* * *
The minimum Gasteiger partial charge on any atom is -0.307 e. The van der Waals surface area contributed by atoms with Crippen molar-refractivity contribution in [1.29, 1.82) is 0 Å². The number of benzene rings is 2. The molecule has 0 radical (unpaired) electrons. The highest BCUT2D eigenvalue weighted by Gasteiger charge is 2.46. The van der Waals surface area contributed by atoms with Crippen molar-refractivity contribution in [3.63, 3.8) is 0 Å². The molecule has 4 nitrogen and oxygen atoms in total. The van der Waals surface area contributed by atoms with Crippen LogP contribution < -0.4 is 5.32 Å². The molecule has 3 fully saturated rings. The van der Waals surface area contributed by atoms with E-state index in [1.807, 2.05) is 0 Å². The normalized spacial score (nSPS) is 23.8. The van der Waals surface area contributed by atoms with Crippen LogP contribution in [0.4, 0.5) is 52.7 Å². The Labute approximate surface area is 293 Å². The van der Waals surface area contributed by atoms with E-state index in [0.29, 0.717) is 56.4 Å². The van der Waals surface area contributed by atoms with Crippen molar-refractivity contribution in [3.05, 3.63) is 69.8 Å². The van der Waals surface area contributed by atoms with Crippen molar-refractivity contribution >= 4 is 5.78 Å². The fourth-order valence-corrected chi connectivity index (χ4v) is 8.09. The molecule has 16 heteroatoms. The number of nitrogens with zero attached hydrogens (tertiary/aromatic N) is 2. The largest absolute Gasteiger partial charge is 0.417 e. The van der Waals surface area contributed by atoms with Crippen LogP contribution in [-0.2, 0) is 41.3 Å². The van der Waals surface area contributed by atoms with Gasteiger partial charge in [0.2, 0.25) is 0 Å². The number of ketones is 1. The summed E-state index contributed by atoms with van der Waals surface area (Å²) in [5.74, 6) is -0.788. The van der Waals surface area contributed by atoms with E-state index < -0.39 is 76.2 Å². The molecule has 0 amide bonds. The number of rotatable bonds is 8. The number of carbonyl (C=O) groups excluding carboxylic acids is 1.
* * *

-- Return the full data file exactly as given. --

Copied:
The minimum Gasteiger partial charge on any atom is -0.307 e. The van der Waals surface area contributed by atoms with Crippen molar-refractivity contribution in [1.29, 1.82) is 0 Å². The number of benzene rings is 2. The molecule has 0 radical (unpaired) electrons. The highest BCUT2D eigenvalue weighted by Gasteiger charge is 2.46. The van der Waals surface area contributed by atoms with Crippen molar-refractivity contribution in [3.63, 3.8) is 0 Å². The molecule has 4 nitrogen and oxygen atoms in total. The van der Waals surface area contributed by atoms with Crippen LogP contribution < -0.4 is 5.32 Å². The molecule has 3 fully saturated rings. The van der Waals surface area contributed by atoms with E-state index in [1.807, 2.05) is 0 Å². The normalized spacial score (nSPS) is 23.8. The van der Waals surface area contributed by atoms with Crippen LogP contribution in [0.4, 0.5) is 52.7 Å². The Labute approximate surface area is 293 Å². The van der Waals surface area contributed by atoms with E-state index in [0.29, 0.717) is 56.4 Å². The van der Waals surface area contributed by atoms with Crippen molar-refractivity contribution in [3.05, 3.63) is 69.8 Å². The van der Waals surface area contributed by atoms with Crippen molar-refractivity contribution >= 4 is 5.78 Å². The fourth-order valence-corrected chi connectivity index (χ4v) is 8.09. The molecule has 16 heteroatoms. The number of nitrogens with zero attached hydrogens (tertiary/aromatic N) is 2. The largest absolute Gasteiger partial charge is 0.417 e. The van der Waals surface area contributed by atoms with Crippen LogP contribution in [-0.2, 0) is 41.3 Å². The van der Waals surface area contributed by atoms with Gasteiger partial charge in [0.2, 0.25) is 0 Å². The number of ketones is 1. The summed E-state index contributed by atoms with van der Waals surface area (Å²) in [5.74, 6) is -0.788. The van der Waals surface area contributed by atoms with E-state index < -0.39 is 76.2 Å². The molecule has 0 amide bonds. The number of rotatable bonds is 8. The number of carbonyl (C=O) groups excluding carboxylic acids is 1.